Cloud makes for some strange bedfellows. VMware is seeking to become a member of the foundation that governs OpenStack, the popular cloud-building framework. Intel and NEC are also applying. The news, uncovered the day before the annual VMworld gala, caught the cloud community by surprise and sparked speculation as to VMware’s motives. OpenStack was launched by NASA and Rackspace in July 2010 as an open-source alternative to proprietary cloud vendors like VMware. This is one of those full-circle moments.
VMware created the technology that is a key enabler of enterprise clouds – be they public or private: virtualization. The company went on to become the dominant vendor for both virtualized datacenters and private clouds. In a recent survey of over 100 execs, VMware was ranked the number one IaaS provider, with OpenStack coming in second. But the open source cloud project is in strong growth mode; there’s no telling how long VMware would remain in front.
In the last few months, OpenStack has gained supporters and relevancy. In April, 19 technology companies joined forces to form the OpenStack Foundation, helping put to rest criticisms that founder Rackspace’s disproportionate control diminished its assertions of openness. As of now, the company has eight Platinum members: AT&T, Canonical, Hewlett-Packard, IBM, Nebula, Rackspace, Red Hat and SUSE; and 11 Gold members: Cisco, ClearPath Networks, Cloudscaling, Dell, DreamHost, ITRI/CCAT, Mirantis, Morphlabs, NetApp, Piston Cloud Computing and Yahoo. VMware hypervisor rival Citrix used to be a major OpenStack supporter, until it left the fold in April – opting to back competing open source play, CloudStack, obtained in the cloud.com acquisition.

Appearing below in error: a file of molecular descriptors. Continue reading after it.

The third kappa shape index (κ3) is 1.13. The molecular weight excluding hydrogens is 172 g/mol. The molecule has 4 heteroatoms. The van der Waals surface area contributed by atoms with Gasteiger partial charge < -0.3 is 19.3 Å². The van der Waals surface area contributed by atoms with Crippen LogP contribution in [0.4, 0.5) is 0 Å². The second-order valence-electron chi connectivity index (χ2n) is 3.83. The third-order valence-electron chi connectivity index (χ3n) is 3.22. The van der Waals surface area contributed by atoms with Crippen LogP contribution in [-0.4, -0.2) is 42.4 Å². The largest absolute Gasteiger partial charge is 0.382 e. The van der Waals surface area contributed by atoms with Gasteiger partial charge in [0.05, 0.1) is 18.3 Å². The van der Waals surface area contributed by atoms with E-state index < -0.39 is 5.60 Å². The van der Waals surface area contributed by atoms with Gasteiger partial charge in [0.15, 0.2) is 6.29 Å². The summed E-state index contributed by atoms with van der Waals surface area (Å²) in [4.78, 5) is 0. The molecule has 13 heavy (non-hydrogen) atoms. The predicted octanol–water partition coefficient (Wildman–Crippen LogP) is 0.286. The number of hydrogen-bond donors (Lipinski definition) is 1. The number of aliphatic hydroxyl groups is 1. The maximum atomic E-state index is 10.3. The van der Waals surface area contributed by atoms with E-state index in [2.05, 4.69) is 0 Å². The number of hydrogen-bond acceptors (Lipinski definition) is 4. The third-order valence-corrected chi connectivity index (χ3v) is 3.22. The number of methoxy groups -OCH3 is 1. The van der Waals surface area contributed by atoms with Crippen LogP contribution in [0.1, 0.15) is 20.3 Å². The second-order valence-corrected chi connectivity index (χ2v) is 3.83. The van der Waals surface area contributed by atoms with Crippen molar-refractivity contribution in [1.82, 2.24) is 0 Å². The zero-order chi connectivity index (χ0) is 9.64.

While OpenStack has been community-building, VMware has been busy with some open-sourcing of its own. The company launched its open PaaS play, Cloud Foundry, in 2010. And then last month, VMware, in a one-two cloud punch, purchased DynamicOps and Nicira. An OpenStack supporter, Nicira is key to OpenStack’s networking technology. This is just one sign that the lines between the camps were starting to break down.
Further evidence of VMware’s expanding cloud play can be traced to its relationship with gold-level OpenStack member, Piston Cloud. Back in April, Piston – which was no doubt thrilled to nab the trademark on “Enterprise OpenStack Company” – started a community open source project to enable VMware’s Cloud Foundry platform-as-a-service to run on OpenStack. The official announcement explained that the two companies were working together to develop the Cloud Provider Interface that integrates OpenStack cloud infrastructure with Cloud Foundry. The stated goal was to include the integration capability in a future release of Piston Enterprise OS and submit the project to the OpenStack satellite ecosystem for consideration as an OpenStack incubation project.
A week ago, just days before VMware’s OpenStack aspirations were made public, Piston Co-founder & Chief Strategy Officer Gretchen Curtis remarked on the unusual pairing:
Why this unlikely partnership? The answer is simple — we share Cloud Foundry’s vision of enabling developers, and like VMware, we believe the future of PaaS is inherently open source and multi-cloud.